Our first stop was family farm, Pasture 42. Owners Susan and Ken greeted us with samples of freshly made ice cream, yogurt, and flavored olive oils. On their farm, they have employees, interns and WWOOF volunteers that help them with the daily chores. Pasture 42 specializes in sustainable farm practices, which incorporates routinely rotating crops and livestock. For example, their pigs help till the soil during the wet season before planting in the spring, where the pigs will subsequently be moved to another area. Their chickens are transported around the property in mobile coops and then are surrounded by fencing as they feed. Eggs and broilers hens were available for purchase in addition to dairy products, different cuts of meats, infused olive oils, and handmade soaps. The closest farmers' market to Sacramento they visit is the Saturday market in Davis.

Our next stop was for lunch at locally famed Full Belly Farms. Full Belly Farms is a multi-generational organic farm in Capay Valley which specializes in vegetable and flower production as well as catering. We were welcomed by Amom Muller at the event hall, where he had prepared a homey meal for our group. It included flavored roasted potatoes, braised artichokes, homemade sausage, a green salad, lentil salad, and sweet fruit muffins for dessert. You can find Fully Belly products at different farmers' markets in the Bay area or join their CSA to have their products delivered in and around Sacramento.

We left lunch with our bellies full and wobbled our way to our final stop at Good Humus Produce. Our tour was led by owner Jeff Main through the orchards of fruits and fields of vegetables. Good Humus farm uses natural vegetation barriers such as trees and bushes to divide the land, soften winds, and provide habitation for wild animals. According to Jeff, the animals don't threaten the farming practices, but encourage a healthy ecosystem for the plants to thrive. Good Humus' products are distributed to the Sacramento Natural Food Coop and the Davis Farmers' Market. You can also sign up for their CSA box, which is delivered on Tuesdays in Sacramento.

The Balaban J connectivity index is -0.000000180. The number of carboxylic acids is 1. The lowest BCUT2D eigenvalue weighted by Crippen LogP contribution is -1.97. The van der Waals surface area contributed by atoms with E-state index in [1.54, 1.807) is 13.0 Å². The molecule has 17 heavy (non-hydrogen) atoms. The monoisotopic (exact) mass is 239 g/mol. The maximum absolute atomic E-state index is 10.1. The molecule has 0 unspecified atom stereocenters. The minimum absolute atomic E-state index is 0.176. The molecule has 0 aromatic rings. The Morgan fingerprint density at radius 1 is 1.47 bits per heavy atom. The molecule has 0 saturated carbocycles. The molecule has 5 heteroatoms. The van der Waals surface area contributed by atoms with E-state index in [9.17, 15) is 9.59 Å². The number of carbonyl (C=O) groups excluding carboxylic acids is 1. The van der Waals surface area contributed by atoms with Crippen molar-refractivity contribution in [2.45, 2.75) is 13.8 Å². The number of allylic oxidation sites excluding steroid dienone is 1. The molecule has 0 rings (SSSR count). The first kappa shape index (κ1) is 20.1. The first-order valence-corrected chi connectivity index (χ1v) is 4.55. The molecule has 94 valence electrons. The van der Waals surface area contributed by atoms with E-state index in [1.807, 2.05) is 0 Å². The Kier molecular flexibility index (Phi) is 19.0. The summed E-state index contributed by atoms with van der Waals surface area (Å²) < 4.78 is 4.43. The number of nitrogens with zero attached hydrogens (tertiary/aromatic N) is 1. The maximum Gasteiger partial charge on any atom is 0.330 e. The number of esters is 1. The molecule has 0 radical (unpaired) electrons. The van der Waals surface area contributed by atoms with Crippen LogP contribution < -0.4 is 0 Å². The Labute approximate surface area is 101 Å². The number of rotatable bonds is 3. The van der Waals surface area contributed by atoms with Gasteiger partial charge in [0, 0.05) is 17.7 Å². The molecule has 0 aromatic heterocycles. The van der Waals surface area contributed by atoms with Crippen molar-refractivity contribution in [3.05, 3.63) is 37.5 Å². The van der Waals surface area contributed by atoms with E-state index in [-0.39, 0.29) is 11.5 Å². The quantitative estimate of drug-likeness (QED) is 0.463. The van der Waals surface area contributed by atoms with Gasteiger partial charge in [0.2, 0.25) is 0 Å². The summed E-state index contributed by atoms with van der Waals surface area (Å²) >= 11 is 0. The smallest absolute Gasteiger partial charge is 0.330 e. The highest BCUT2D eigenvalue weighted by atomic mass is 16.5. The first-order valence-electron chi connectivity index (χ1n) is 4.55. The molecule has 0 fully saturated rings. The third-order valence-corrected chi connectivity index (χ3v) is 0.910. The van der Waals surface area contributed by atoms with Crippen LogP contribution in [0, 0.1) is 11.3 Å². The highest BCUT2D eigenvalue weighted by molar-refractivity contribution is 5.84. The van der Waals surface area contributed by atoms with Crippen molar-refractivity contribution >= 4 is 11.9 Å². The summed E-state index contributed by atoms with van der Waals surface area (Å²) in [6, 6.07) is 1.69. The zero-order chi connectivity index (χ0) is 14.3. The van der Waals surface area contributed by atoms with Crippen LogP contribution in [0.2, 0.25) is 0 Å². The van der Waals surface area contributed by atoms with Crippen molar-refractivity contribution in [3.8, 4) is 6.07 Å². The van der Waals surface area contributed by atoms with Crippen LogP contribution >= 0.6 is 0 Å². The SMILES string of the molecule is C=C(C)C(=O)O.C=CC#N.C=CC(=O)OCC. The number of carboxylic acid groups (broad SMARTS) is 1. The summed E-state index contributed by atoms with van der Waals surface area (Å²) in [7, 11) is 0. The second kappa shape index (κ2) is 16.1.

Saturday, April 2, 2016

Slow Food Event: Two Rivers Cider Tasting & Tour

This month the Sacramento Slow Food chapter had an event at a local legend, Two Rivers Cider feature catering from Veg Cafe. The night started with the history of the Two Rivers Cider Company, which was started in 1996 by Vincent Sterne. Vincent explained the cider making process, which he begins with gathering local produce from Apple Hill near Sacramento and other Northern Californian towns. He likes to think of cider makers as the modern day Johnny Appleseed, as their need for apples increases the demand for apple trees to be planted.

Pomegranate cider 
Honeysuckle cider
Once introductions had been made, Vincent opened his taps of his seasonal ciders. Featured here were my two favorite ciders. The pomegranate has an amazing ruby color with sparkling flavors that tingle on your tongue. The honeysuckle cider was sweet and and aromatic. The pomegranate cider was luscious and refreshing.

The tasting was complemented by catering from Thai Basil's new vegetarian restaurant, Veg. A crowd favorite was the marinated tofu cubes that had a spicy kick. Another pleaser were savory samosas that tasted like Thanksgiving dinner packed a flakey pastry. Overall, the pairing of spicy flavorful with the light flavors of cider was a perfect combination for a warm spring night.